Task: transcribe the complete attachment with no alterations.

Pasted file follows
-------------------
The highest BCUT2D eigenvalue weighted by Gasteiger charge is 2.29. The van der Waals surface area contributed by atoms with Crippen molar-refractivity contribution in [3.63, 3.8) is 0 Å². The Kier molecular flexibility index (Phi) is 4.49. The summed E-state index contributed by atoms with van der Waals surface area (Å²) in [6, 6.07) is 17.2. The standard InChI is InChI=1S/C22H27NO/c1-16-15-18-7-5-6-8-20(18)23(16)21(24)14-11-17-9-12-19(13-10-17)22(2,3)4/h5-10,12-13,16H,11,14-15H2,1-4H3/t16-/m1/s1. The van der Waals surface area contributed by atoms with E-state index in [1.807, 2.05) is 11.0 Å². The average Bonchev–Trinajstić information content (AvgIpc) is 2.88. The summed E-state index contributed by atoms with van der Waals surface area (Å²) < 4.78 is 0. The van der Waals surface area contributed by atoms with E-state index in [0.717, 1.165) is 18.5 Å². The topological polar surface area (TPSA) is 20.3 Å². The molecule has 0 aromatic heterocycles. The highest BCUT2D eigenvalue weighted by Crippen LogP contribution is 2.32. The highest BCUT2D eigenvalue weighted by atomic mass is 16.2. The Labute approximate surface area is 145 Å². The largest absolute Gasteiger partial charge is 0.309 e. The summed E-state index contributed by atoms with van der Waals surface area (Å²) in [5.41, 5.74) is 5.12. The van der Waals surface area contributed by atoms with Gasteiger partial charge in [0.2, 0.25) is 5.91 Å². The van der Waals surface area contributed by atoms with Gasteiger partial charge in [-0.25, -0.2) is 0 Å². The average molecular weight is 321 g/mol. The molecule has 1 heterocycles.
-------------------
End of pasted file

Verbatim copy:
The highest BCUT2D eigenvalue weighted by Gasteiger charge is 2.29. The van der Waals surface area contributed by atoms with Crippen molar-refractivity contribution in [3.63, 3.8) is 0 Å². The Kier molecular flexibility index (Phi) is 4.49. The summed E-state index contributed by atoms with van der Waals surface area (Å²) in [6, 6.07) is 17.2. The standard InChI is InChI=1S/C22H27NO/c1-16-15-18-7-5-6-8-20(18)23(16)21(24)14-11-17-9-12-19(13-10-17)22(2,3)4/h5-10,12-13,16H,11,14-15H2,1-4H3/t16-/m1/s1. The van der Waals surface area contributed by atoms with E-state index in [1.807, 2.05) is 11.0 Å². The average Bonchev–Trinajstić information content (AvgIpc) is 2.88. The summed E-state index contributed by atoms with van der Waals surface area (Å²) < 4.78 is 0. The van der Waals surface area contributed by atoms with E-state index in [0.717, 1.165) is 18.5 Å². The topological polar surface area (TPSA) is 20.3 Å². The molecule has 0 aromatic heterocycles. The highest BCUT2D eigenvalue weighted by Crippen LogP contribution is 2.32. The highest BCUT2D eigenvalue weighted by atomic mass is 16.2. The Labute approximate surface area is 145 Å². The largest absolute Gasteiger partial charge is 0.309 e. The summed E-state index contributed by atoms with van der Waals surface area (Å²) in [5.41, 5.74) is 5.12. The van der Waals surface area contributed by atoms with Gasteiger partial charge in [0.2, 0.25) is 5.91 Å². The van der Waals surface area contributed by atoms with Gasteiger partial charge in [-0.25, -0.2) is 0 Å². The average molecular weight is 321 g/mol. The molecule has 1 heterocycles.